(c) The Resurrection. — While none of the Gospels record the act itself, they all record the fact of the Resurrection, though in narratives which differ widely from each other. [The concluding verses of the last chapter of Mark (xvi. 9-20) are recognized as a later substitute for the ending of the Gospel, and John xxi. as a probable supplement to the original Gospel.] The most significant divergence is regarding the scene of the chief appearances of Jesus; Matthew (xxviii. 16-20) and, by implication, Mark (xvi. 7) placing it in Galilee, Luke (xxiv.) and John (xx.) in Jerusalem. The minor divergences relate to individualities in the narration of events, involved in which are some notable peculiarities, such as Matthew's reference to the accompanying natural and angelic events (xxviii. 2-4), and the gathering of the eleven at a mountain in Galilee (verses 16-20); Luke's story of the two disciples on the way to Emmaus (xxiv. 13-15), and his account of Jesus' final blessing of the disciple band and His ascension from them at Bethany (verses 50-53); John's record of the curing of Thomas's doubt (xx. 24-29). Further involved in these individualities of narration are some striking difficulties of detail, such as the statement by Luke (xxiv. 9) that the women told their experience at the sepulchre to the eleven and to all the rest, while Mark says that they said nothing to any man (xvi. 8); John's statement that Jesus forbade Mary to touch Him (xx. 17), while Matthew recounts that the women, including Mary, were allowed to clasp His feet (xxviii. 9). Apart from these divergences, however, there manifest themselves the following whole and partial agreements: (1) As to the visit of the women to the sepulchre: All the Synoptists unite in saying that they made their visit early in the morning, finding the tomb empty and returning to the city with the fact impressed upon their minds (Mark xvi. 2-4, 6); Matt. xxviii. 2, 3, 5, 6; Luke xxiv. 4-6a). John confines his account to the experience of Mary Magdalene, but states also on her part an early-morning visit, implying the finding of an empty tomb and the announcement of the fact to Peter and John, who themselves go to the sepulchre and contirm the story by their personal observation and then return to their homes (xx. 1-10; cf. Luke xxiv. 12). (2) As to the angelic appearances: All the Synoptists unite in relating a vision of angels at the tomb (Mark and Matthew one angel, Luke two), and a message from the angels, through the women, to the disciples, to the effect that Jesus was risen (Mark xvi. 5, 6; Matt. xxviii. 2, 3, 5, 6; Luke xxiv. 4-6a), Mark and Matthew adding an announcement that Jesus would meet with His disciples in Galilee (Mark xvi. 7; Matt. xxviii. 7); Luke, merely a reminder of what Jesus had said to His disciples concerning His death and resurrection while He had been with them in Galilee (xxiv. 6-8). (3) As to the appearances of Jesus Himself: (a) Matthew and John unite in relating an appearance to the women after leaving the tomb (Matthew to the group, John to Mary Magdalene). On this occasion a message is given them by Jesus Himself to His disciples (Matthew, that He would precede them into Galilee; John, that He would ascend into heaven) (Matt. xxviii. 10; John xx. 17). (b) Luke and John unite in relating an appearance to certain of His disciples during the evening of this same day, in which Jesus convinced their unbelief by displaying to them the marks of His Crucifixion; Luke adding the items of the disciples' fear at the appearance and the material proof given by Jesus of His bodily existence, together with His instruction of them in the Scriptures' reference to Himself and His word: John, the items of the appearance being accomplished in spite of closed doors, of Jesus' impartation to them of the Holy Spirit, and His recognition of them as His representatives in the world (Luke xxiv. 36-49; John xx. 19-23). In our study of the Gospel narratives, however, account must he taken of the definite statement made by Paul in his First Epistle to the Corinthians (xv. 4-8), where he gives a list of six appearances of Jesus — first to Peter, then to the twelve, then to a company of more than five hundred disciples, after that to James, then to all the Apostles, adding finally the appearance to himself. This statement, like that regarding the Lord's Supper, has priority over the earliest Gospel account, and is placed by the Apostle on a high plane of reliability of source. In view of these facts, it is significant that its only divergence from the Gospel accounts is by way of supplementation to what they narrate. From all this, then, it would seem quite possible for Jesus to have appeared to certain individuals among His disciples in Jerusalem and its neighborhood within eight days after His Resurrection; later to have appeared to larger numbers of His followers in Galilee; and finally, before His ascension, to have appeared to the Apostolic circle in Jerusalem, leading them out to Bethany, where He was parted from them. The only question would be the time taken for the disciples' journey from Jerusalem to Galilee and return, and this is not a serious one. It would further seem quite possible for the general sequence of events, as given by all the four Gospels and by Paul, to have taken place, the order being, in brief, the visit of the women and Mary Magdalene to the Sepulchre (Mark, Matthew, Luke, John); the vision of angels to the women (Mark, Matthew, Luke); the appearance of Jesus to the women, with their report to the disciples (Matthew and Luke); Mary Magdalene's report of the empty tomb to Peter and John, and their investigation (John; see also Luke for Peter's investigation); the appearance of Jesus to Mary Magdalene (John); the appearance to Peter (Paul, Luke), to the two disciples on the way to Emmaus (Luke), to the eleven in Jerusalem (Luke, John), to the same a week later (John); the appearances in Galilee — to the eleven at the mountain (Matthew [possibly identical or synchronous with the appearance to the five hundred (Paul), before which may have been the appearance of the seven at the Sea of Galilee, recorded in the supplemental chapter of John]); then to James — most likely in Jerusalem (Paul); finally in the same city to the eleven, whom He led out to Bethany, where He ascended from them (Luke; cf. Acts 1, 2, 3). As a general result, the problem presents itself, not as one of mutually exclusive records, since, admitting all the minor contradictions, the agreement among the narratives as to the essential facts is clear. The problem reduces itself in reality to the question whether the source of these narratives is more likely to have been the actual fact of the resurrection, evidenced to the disciples; or a self-persuasion of it on their part, through a desire to believe it to have occurred, though it had not. The decision between these alternatives will lie determined by the inference which must inevitably be drawn from the facts (1) that the disciples did not reach their belief by any slow process of reasoning, but by an almost immediate conviction of the event, in spite of their deep despondency over Calvary; and (2) that it has been on the proclamation of this event, as the basal ground of its faith in Jesus, that Christianity has reached its stupendous results in the world.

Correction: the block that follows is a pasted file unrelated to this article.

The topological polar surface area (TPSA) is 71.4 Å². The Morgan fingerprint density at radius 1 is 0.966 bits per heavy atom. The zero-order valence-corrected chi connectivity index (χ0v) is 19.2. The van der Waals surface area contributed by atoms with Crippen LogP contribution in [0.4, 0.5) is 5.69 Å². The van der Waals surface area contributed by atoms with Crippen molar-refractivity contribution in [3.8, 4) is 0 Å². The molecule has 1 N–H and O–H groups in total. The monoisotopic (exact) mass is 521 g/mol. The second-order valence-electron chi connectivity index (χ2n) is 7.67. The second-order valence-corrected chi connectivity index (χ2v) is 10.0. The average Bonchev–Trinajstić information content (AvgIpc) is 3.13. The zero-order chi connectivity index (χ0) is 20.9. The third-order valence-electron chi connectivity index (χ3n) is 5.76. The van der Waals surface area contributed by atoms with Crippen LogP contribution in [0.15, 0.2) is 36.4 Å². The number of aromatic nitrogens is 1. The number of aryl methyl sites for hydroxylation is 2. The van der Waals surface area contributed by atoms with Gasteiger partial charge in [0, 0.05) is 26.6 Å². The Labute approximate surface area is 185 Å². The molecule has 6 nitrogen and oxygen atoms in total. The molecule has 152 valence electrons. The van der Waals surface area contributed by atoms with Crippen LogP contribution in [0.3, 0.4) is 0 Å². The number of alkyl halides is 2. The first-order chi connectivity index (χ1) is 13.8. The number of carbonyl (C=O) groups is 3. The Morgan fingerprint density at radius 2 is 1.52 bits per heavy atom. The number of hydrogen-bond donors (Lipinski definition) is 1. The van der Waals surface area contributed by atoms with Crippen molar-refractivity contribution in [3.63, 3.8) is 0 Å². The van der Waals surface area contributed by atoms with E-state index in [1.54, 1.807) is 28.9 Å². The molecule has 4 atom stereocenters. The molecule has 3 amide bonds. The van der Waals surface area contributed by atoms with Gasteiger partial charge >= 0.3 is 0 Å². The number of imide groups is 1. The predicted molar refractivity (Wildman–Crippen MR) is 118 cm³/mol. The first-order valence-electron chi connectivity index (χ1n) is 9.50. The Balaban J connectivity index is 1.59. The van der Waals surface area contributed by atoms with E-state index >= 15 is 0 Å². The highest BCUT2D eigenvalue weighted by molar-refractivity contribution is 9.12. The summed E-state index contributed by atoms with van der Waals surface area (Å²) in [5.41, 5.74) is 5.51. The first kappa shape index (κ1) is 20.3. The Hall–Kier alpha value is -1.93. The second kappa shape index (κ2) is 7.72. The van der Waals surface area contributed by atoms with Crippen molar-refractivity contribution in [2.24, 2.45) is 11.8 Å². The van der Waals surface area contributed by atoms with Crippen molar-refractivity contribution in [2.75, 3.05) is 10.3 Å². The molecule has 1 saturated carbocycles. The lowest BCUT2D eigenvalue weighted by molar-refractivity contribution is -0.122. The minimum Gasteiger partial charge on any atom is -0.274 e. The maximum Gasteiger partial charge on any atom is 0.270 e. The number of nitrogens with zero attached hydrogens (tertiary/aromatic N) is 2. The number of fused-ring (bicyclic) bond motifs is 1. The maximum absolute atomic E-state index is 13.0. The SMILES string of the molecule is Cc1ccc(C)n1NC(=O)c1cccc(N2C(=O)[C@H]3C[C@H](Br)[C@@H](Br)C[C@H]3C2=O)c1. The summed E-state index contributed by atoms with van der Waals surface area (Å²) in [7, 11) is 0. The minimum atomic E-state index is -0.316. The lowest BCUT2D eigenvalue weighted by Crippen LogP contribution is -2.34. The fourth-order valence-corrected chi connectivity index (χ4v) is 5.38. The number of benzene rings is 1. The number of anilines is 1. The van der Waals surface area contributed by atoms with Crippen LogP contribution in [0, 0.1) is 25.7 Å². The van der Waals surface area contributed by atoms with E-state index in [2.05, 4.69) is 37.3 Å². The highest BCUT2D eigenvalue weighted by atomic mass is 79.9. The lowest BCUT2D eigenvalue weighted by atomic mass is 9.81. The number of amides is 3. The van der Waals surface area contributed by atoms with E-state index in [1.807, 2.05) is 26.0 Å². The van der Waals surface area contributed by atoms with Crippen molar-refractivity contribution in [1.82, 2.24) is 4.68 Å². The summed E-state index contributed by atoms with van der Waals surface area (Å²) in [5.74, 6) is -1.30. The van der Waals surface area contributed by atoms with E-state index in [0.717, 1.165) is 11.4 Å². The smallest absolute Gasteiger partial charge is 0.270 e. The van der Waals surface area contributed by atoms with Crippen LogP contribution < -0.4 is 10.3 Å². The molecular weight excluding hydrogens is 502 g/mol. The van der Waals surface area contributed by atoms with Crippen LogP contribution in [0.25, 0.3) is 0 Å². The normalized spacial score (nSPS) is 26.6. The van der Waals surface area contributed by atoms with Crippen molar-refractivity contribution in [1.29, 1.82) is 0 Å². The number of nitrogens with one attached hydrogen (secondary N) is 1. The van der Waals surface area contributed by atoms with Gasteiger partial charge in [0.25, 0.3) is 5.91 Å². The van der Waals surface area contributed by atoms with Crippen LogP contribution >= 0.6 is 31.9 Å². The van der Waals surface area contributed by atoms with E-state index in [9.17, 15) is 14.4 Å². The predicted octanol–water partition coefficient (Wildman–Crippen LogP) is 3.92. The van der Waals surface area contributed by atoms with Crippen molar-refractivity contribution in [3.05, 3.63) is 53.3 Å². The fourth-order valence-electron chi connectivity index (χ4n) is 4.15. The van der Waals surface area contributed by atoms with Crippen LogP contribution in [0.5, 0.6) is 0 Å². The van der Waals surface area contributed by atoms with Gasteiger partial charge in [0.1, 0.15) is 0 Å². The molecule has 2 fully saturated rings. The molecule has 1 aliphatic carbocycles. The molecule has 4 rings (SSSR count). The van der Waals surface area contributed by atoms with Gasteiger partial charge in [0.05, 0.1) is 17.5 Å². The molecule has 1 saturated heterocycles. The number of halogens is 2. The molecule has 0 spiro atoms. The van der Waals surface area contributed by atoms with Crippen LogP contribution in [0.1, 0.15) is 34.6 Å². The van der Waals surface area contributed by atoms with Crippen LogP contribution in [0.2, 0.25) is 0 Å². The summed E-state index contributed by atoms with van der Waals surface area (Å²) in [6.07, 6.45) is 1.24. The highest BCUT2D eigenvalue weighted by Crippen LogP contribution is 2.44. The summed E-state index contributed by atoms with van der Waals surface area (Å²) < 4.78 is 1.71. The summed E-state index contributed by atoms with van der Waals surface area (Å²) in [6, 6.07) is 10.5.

B. The Problem of the Chronology. This concerns itself chiefly with the question as to the length of Jesus' ministry; and this question turns largely upon the character of the feast mentioned in John v. 1. If this is held to be a Passover, the duration of His active work is extended to at least three years; if it is not so held, the limit is reduced to perhaps two years. For full discussion of this and minor points, see New Testament Chronology. See also the articles on the individual Gospels.

Bibliography. In addition to the usual New Testament Introductions and Lives of Christ, which are useful for the general subject, consult the following more important recent books: (1) For the Synoptic Problem (a) as helps in investigation: Rushbrooke, Synopticon (London, 1880-81); Hawkins, Horæ Synopticæ (Oxford, 1899); Veit, Die synoptischen Parallelen (Gütersloh, 1897); Huck, Synopse der drei ersten Evangelien (Freiburg, 1898); Heinicke, Synopse der drei ersten kanonischen Evangelien (Giessen, 1898). (b) For general reference and presentation of specific views: Wright, The Composition of the Four Gospels (London, 1890); Badham, The Formation of the Gospels (London, 1892); Westcott, Introduction to the Study of the Gospels (New York, 1896); Wernle, Die synoptische Frage (Freiburg, 1899); Weizsäcker, Untersuchungen über die evangelische Geschichte (Leipzig, 1901). (2) For the Johannine Problem: Sanday, Authorship and Historical Character of the Fourth Gospel (London, 1872); Luthardt, Der Johanneische Ursprung des vierten Evangeliums (Nuremberg, 1874; Eng. trans., Edinburgh, 1885); Beyschlag, Zur Johanneischen Frage (Gotha, 1876); Lightfoot, Essays on Supernatural Religion (London, 1889); Thoma, Genesis des Johannis-Evangelium (Berlin, 1882); O. Holtzman, Johann-Evangelium (Darmstadt, 1887); Ewald, Das Hauptproblem der Evangelienfrage (Leipzig, 1890); Delff, Das Vierte Evangelium (Husum, 1890); Watkins, Modern Criticism in Relation to the Fourth Gospel (London, 1890); Schürer, “Ueber den gegenwärtigen Stand der Johanneischen Frage,” in Vorträge der theologischen Konferenz zu Giessen (Giessen, 1889); Wendt, Das Johannis-Evangelium (Eng. trans., London, 1902). (3) For the Nativity: Resch, Das Kindheits-Evangelium nach Lucas und Matthäus (Leipzig, 1897); Ramsay, Was Christ Born at Bethlehem? (New York, 1898); Conrady, Die Quelle der kanonischen Kindheitsgeschichte Jesu's (Göttingen, 1900). (4) For the Lord's Supper: Harnack, Brod und Wasser (Leipzig, 1892); Zahn, Brod und Wein (Leipzig, 1892); Jülicher, “Zur Geschichte des Abendmahls,” in Theologische Abhandlungen (Freiburg, 1892); Spitta, Zur Geschichte des Urchristentums, vol. i. (Göttingen, 1893); Gardner, The Origin of the Lord's Supper (London, 1893); Schaefer, Das Herrenmahl (Gütersloh, 1897). (5) For the Resurrection: Milligan, The Resurrection of Our Lord (London, 1884); Loofs, Die Auferstehungsberichte (Leipzig, 1898).